UK High Commission in Tanzania concerned over ‘erosion of due process’ following arrest of journalist who has written for British newspapers

Erick Kabendera
Erick Kabendera. Photo: Amnesty International

The British High Commission and American Embassy in Tanzania are continuing to monitor the case of journalist Erick Kabendera who has been charged with leading organised crime, tax evasion and money laundering.

Mr Kavendera has written for British newspapers including The Guardian, The Times and The i as well as being a regular contributer to The EastAfrican, The Africa Report, The Economist Intelligence Unit, Africa Confidential and the global development news agency Inter Press Service.

The investigative reporter has been held at a maximum security prison in the Tanzanian capital, Dar es Salaam, for three weeks following his arrest at home by plain clothes officers.

He had been expected to be able to enter a plea to allegations against him at a court hearing on Monday, but proceedings were delayed until 30 August after prosecutors told the court that their inquiries were not yet complete.

A joint statement of concern issued by the British and US diplomatic missions in Tanzania, says they are “deeply concerned about the steady erosion of due process in Tanzania, as evidenced by the ever more frequent resort to lengthy pre-trial detentions and shifting charges by its justice system.”

“We are particularly concerned about a recent case – the irregular handling of the arrest, detention and indictment of investigative journalist Erick Kabendera, including the fact that he was denied a lawyer in the early stages of his detention, contrary to the Criminal Procedures Act,” it continues.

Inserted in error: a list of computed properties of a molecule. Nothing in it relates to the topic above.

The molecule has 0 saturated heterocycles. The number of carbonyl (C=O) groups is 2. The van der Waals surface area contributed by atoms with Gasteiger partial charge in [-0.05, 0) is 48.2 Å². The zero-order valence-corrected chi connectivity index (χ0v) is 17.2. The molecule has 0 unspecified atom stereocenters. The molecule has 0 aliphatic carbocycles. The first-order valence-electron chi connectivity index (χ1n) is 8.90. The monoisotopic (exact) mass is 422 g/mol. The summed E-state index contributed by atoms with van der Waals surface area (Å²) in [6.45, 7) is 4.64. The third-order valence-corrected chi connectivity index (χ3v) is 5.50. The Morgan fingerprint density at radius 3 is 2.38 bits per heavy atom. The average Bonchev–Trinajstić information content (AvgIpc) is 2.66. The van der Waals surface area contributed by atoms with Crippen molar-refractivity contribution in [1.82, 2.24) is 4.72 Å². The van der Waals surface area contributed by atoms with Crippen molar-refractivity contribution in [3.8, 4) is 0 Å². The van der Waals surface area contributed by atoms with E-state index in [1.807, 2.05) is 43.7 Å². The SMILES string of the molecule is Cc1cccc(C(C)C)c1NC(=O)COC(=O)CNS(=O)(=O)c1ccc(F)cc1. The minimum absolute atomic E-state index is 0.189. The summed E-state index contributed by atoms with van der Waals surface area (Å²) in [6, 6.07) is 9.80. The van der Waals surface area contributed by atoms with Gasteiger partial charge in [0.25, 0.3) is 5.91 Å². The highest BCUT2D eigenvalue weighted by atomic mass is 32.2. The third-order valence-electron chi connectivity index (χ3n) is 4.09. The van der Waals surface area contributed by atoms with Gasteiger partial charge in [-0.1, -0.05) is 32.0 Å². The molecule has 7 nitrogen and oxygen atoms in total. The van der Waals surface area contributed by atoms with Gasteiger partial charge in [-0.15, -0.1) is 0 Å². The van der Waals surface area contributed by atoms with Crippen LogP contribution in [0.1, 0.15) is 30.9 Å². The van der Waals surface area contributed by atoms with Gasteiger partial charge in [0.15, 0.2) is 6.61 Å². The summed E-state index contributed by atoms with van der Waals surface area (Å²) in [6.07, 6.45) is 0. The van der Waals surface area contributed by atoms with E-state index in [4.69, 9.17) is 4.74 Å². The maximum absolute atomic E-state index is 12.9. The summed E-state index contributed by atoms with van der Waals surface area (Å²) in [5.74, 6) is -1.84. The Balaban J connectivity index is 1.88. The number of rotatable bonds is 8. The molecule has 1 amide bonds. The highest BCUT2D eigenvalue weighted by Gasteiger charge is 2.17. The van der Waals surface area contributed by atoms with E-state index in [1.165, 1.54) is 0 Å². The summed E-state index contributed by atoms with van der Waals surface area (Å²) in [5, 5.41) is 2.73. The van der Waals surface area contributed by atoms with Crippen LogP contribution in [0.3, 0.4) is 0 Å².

“We urge the Government of Tanzania to guarantee due process to each of each citizens, which it has recognised as a basic human right as signatory to multiple UN Human Rights Conventions, among them the International Covenant for Civil and Political Rights,” the statement concludes.

The arrest has sparked international outrage with Amnesty International describing the charges as “fabricated”, “politically-motivated” and calling the proceedings against him a “judicial charade”.

Elected on an anti-corruption ticket, Tanzania’s president John Magufuli has been accused of taking the country down an increasingly authoritarian path. Recent articles written by Mr Kabendera prior to his arrest examined divisions in Mr Magufuli’s ruling party.

The authorities have also targeted his family, confiscating his wife’s passport.

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